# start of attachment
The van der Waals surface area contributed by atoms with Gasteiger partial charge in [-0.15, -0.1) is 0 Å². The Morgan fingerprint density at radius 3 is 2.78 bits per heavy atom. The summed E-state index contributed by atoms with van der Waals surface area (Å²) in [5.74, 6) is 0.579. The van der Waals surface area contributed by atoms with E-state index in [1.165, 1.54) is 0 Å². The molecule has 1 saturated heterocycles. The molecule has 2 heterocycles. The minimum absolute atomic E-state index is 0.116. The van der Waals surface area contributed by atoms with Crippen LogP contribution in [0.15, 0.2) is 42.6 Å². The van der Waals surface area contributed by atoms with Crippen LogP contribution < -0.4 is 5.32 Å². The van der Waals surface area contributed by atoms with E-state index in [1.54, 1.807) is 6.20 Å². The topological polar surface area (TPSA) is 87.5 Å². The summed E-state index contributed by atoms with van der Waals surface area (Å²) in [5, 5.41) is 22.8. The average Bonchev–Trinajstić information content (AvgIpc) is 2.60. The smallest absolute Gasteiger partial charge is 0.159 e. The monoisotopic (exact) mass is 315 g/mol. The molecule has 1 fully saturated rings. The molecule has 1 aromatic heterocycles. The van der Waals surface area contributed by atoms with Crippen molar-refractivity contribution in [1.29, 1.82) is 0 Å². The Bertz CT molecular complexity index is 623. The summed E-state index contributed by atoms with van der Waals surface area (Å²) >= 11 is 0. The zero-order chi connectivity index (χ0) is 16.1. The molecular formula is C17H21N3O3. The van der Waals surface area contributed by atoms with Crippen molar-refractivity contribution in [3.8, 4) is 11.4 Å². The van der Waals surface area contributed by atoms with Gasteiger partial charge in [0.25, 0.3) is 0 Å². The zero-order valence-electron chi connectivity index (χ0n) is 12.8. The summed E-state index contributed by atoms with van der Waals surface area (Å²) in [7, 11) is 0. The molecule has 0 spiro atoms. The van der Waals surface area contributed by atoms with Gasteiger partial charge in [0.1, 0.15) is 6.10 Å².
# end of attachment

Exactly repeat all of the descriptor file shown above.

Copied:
The van der Waals surface area contributed by atoms with Gasteiger partial charge in [-0.15, -0.1) is 0 Å². The Morgan fingerprint density at radius 3 is 2.78 bits per heavy atom. The summed E-state index contributed by atoms with van der Waals surface area (Å²) in [5.74, 6) is 0.579. The van der Waals surface area contributed by atoms with E-state index in [1.165, 1.54) is 0 Å². The molecule has 1 saturated heterocycles. The molecule has 2 heterocycles. The minimum absolute atomic E-state index is 0.116. The van der Waals surface area contributed by atoms with Crippen LogP contribution in [0.15, 0.2) is 42.6 Å². The van der Waals surface area contributed by atoms with Crippen LogP contribution < -0.4 is 5.32 Å². The van der Waals surface area contributed by atoms with E-state index in [1.54, 1.807) is 6.20 Å². The topological polar surface area (TPSA) is 87.5 Å². The summed E-state index contributed by atoms with van der Waals surface area (Å²) in [5, 5.41) is 22.8. The average Bonchev–Trinajstić information content (AvgIpc) is 2.60. The smallest absolute Gasteiger partial charge is 0.159 e. The monoisotopic (exact) mass is 315 g/mol. The molecule has 1 fully saturated rings. The molecule has 1 aromatic heterocycles. The van der Waals surface area contributed by atoms with Crippen molar-refractivity contribution in [1.29, 1.82) is 0 Å². The Bertz CT molecular complexity index is 623. The summed E-state index contributed by atoms with van der Waals surface area (Å²) >= 11 is 0. The zero-order chi connectivity index (χ0) is 16.1. The molecular formula is C17H21N3O3. The van der Waals surface area contributed by atoms with Crippen molar-refractivity contribution in [3.8, 4) is 11.4 Å². The van der Waals surface area contributed by atoms with Gasteiger partial charge in [0.25, 0.3) is 0 Å². The zero-order valence-electron chi connectivity index (χ0n) is 12.8. The summed E-state index contributed by atoms with van der Waals surface area (Å²) in [7, 11) is 0. The molecule has 0 spiro atoms. The van der Waals surface area contributed by atoms with Gasteiger partial charge in [0.1, 0.15) is 6.10 Å².